Been a bit busy, so haven't have time to answer. Sorry about that.
Basically, the chip you are using is a voltage regulator. They try to keep the output pin voltage constant in relation to the "third pin" (ADJ or GND).
There are only two principal differences between the adjustable and fixed versions:
1) Variable voltage version tries to keep the output 1.25V above the ADJ pin, while the "fixed" ones target a higher voltage.
2) The regulator needs some current to operate its internal circuitry. It is taken from IN-pin. In fixed one, the current goes out through OUT-pin, in variable it goes out via GND-pin. That explains why the variable one's data sheet specifies a minimum load current (8mA).
However, a laser diode should be driven rather with a current source, not with a voltage source, due to its electrical characteristics. Therefore, to convert a voltage regulator to a current regulator. And, you just need a resistor, which gives at the target current a 1.25V drop. Plus you have to change the wiring so, that the output current goes through the resistor. The principle is well visible in another simple laser diode driver at http://laserpointerforums.com/f65/140-pin-out-59465.html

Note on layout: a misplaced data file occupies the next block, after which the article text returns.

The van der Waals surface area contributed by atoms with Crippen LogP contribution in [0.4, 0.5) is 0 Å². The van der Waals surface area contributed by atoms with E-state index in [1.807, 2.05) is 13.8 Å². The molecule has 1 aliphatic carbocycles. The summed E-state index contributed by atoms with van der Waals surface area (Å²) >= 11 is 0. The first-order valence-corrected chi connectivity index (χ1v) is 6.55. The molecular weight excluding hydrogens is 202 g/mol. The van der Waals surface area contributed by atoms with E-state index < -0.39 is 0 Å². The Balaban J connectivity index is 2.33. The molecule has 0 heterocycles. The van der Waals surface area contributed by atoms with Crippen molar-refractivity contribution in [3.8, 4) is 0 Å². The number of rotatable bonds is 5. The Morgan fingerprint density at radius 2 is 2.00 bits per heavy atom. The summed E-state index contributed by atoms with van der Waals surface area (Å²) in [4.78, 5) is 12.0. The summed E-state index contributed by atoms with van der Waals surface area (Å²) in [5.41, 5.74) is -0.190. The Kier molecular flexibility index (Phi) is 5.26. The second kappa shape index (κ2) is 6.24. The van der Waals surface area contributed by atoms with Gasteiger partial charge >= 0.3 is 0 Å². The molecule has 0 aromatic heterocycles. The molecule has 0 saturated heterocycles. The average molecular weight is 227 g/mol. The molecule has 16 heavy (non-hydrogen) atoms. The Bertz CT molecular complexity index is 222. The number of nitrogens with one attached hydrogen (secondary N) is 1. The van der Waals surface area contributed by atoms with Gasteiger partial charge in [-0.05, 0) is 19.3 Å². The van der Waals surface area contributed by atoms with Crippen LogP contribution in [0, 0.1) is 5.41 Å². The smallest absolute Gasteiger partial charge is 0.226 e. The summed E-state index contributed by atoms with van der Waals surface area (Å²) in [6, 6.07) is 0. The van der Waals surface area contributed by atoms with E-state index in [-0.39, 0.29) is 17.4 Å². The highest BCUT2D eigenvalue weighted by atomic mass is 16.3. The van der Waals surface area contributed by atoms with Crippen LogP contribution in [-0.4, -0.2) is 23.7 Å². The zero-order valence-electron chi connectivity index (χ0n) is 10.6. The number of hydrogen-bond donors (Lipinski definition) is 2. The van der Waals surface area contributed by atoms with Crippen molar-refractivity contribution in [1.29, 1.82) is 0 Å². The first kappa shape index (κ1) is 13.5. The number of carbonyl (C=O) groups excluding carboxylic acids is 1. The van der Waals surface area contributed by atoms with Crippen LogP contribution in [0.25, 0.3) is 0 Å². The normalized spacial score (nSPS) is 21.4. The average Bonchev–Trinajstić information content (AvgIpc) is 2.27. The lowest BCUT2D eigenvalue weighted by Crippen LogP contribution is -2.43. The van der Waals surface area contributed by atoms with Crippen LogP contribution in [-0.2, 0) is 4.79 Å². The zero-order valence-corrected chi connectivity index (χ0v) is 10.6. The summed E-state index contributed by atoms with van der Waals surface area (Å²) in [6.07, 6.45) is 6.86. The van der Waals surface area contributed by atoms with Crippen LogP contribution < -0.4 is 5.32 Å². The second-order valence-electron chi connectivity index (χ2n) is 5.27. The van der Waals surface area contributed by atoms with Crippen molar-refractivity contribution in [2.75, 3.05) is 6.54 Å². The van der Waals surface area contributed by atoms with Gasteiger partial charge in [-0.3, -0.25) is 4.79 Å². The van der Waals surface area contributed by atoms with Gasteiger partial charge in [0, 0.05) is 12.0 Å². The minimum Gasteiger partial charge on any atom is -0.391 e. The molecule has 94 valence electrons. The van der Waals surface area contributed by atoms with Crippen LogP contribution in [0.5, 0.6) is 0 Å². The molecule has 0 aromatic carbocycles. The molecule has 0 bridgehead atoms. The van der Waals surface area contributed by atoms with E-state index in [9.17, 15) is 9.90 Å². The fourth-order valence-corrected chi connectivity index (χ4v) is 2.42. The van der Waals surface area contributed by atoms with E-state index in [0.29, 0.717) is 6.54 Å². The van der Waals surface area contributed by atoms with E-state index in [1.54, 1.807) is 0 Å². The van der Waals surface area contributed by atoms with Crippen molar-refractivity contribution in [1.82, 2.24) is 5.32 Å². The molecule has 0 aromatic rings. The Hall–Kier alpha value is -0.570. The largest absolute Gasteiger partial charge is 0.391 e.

, using LM317. The resistor between OUT and ADJ defines the current. For MC33269D, using Ohm's law, the current is 1,25/R, or for given current I the resistor R should be R=1,25/I . So for 800 mA, the resistor is about 1,56 Ohms, and for smaller currents proportionally higher. With 10 Ohms, you get 1,25/10 Amps = 125 mA and so on.
By making the circuit a bit more elaborate, one can avoid to have the output current to go through the adjustment potentiometer. However, the principle is the same: A resistor convert the current to a voltage, which is compared with a reference to regulate the current.
-I hope this clarifies what I meant.